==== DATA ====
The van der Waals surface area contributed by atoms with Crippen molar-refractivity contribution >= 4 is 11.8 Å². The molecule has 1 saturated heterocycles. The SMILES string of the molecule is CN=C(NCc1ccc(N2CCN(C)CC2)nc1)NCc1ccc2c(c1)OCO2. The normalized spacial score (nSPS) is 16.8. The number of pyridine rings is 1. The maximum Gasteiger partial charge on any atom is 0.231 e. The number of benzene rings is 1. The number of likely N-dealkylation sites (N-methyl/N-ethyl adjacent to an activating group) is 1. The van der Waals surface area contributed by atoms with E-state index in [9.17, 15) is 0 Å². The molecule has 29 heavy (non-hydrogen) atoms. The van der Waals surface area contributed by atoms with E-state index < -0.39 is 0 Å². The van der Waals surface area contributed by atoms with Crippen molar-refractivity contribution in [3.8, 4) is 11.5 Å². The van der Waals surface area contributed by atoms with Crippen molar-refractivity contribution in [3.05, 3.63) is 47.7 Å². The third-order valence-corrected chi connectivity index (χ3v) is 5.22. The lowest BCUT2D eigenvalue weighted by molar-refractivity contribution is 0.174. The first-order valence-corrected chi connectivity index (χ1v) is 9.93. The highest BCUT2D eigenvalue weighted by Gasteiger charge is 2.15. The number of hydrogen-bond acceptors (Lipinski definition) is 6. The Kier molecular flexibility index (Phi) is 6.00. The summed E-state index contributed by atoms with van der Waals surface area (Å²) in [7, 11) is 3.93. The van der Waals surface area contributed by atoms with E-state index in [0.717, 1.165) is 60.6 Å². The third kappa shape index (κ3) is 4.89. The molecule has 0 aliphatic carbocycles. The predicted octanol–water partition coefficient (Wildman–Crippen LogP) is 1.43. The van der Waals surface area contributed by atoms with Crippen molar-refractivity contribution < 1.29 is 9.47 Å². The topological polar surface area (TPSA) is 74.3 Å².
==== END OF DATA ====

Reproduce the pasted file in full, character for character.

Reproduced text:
The van der Waals surface area contributed by atoms with Crippen molar-refractivity contribution >= 4 is 11.8 Å². The molecule has 1 saturated heterocycles. The SMILES string of the molecule is CN=C(NCc1ccc(N2CCN(C)CC2)nc1)NCc1ccc2c(c1)OCO2. The normalized spacial score (nSPS) is 16.8. The number of pyridine rings is 1. The maximum Gasteiger partial charge on any atom is 0.231 e. The number of benzene rings is 1. The number of likely N-dealkylation sites (N-methyl/N-ethyl adjacent to an activating group) is 1. The van der Waals surface area contributed by atoms with E-state index in [9.17, 15) is 0 Å². The molecule has 29 heavy (non-hydrogen) atoms. The van der Waals surface area contributed by atoms with E-state index < -0.39 is 0 Å². The van der Waals surface area contributed by atoms with Crippen molar-refractivity contribution in [3.8, 4) is 11.5 Å². The van der Waals surface area contributed by atoms with Crippen molar-refractivity contribution in [3.05, 3.63) is 47.7 Å². The third-order valence-corrected chi connectivity index (χ3v) is 5.22. The lowest BCUT2D eigenvalue weighted by molar-refractivity contribution is 0.174. The first-order valence-corrected chi connectivity index (χ1v) is 9.93. The highest BCUT2D eigenvalue weighted by Gasteiger charge is 2.15. The number of hydrogen-bond acceptors (Lipinski definition) is 6. The Kier molecular flexibility index (Phi) is 6.00. The summed E-state index contributed by atoms with van der Waals surface area (Å²) in [7, 11) is 3.93. The van der Waals surface area contributed by atoms with E-state index in [0.717, 1.165) is 60.6 Å². The third kappa shape index (κ3) is 4.89. The molecule has 0 aliphatic carbocycles. The predicted octanol–water partition coefficient (Wildman–Crippen LogP) is 1.43. The van der Waals surface area contributed by atoms with Crippen molar-refractivity contribution < 1.29 is 9.47 Å². The topological polar surface area (TPSA) is 74.3 Å².